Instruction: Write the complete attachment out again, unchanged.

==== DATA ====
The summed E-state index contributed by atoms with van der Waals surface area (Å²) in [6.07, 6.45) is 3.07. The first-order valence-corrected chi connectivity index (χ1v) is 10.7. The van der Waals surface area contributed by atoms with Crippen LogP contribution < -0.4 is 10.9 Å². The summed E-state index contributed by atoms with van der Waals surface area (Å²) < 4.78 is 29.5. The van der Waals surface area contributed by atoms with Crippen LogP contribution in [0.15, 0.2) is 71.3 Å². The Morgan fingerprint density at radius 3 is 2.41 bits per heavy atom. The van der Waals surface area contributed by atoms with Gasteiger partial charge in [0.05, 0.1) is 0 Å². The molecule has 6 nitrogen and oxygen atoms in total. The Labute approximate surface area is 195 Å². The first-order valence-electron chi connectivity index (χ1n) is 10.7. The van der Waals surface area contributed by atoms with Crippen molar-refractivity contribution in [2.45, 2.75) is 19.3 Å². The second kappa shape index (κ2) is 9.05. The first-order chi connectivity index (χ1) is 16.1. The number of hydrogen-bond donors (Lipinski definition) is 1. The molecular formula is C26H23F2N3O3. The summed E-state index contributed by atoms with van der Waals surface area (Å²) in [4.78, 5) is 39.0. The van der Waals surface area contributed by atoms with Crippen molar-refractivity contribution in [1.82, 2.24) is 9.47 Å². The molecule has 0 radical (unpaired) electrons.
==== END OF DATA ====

The summed E-state index contributed by atoms with van der Waals surface area (Å²) in [6.07, 6.45) is 3.07. The first-order valence-corrected chi connectivity index (χ1v) is 10.7. The van der Waals surface area contributed by atoms with Crippen LogP contribution < -0.4 is 10.9 Å². The summed E-state index contributed by atoms with van der Waals surface area (Å²) < 4.78 is 29.5. The van der Waals surface area contributed by atoms with Crippen LogP contribution in [0.15, 0.2) is 71.3 Å². The Morgan fingerprint density at radius 3 is 2.41 bits per heavy atom. The van der Waals surface area contributed by atoms with Gasteiger partial charge in [0.05, 0.1) is 0 Å². The molecule has 6 nitrogen and oxygen atoms in total. The Labute approximate surface area is 195 Å². The first-order valence-electron chi connectivity index (χ1n) is 10.7. The van der Waals surface area contributed by atoms with Crippen molar-refractivity contribution in [2.45, 2.75) is 19.3 Å². The second kappa shape index (κ2) is 9.05. The first-order chi connectivity index (χ1) is 16.1. The number of hydrogen-bond donors (Lipinski definition) is 1. The molecular formula is C26H23F2N3O3. The summed E-state index contributed by atoms with van der Waals surface area (Å²) in [4.78, 5) is 39.0. The van der Waals surface area contributed by atoms with Crippen molar-refractivity contribution in [1.82, 2.24) is 9.47 Å². The molecule has 0 radical (unpaired) electrons.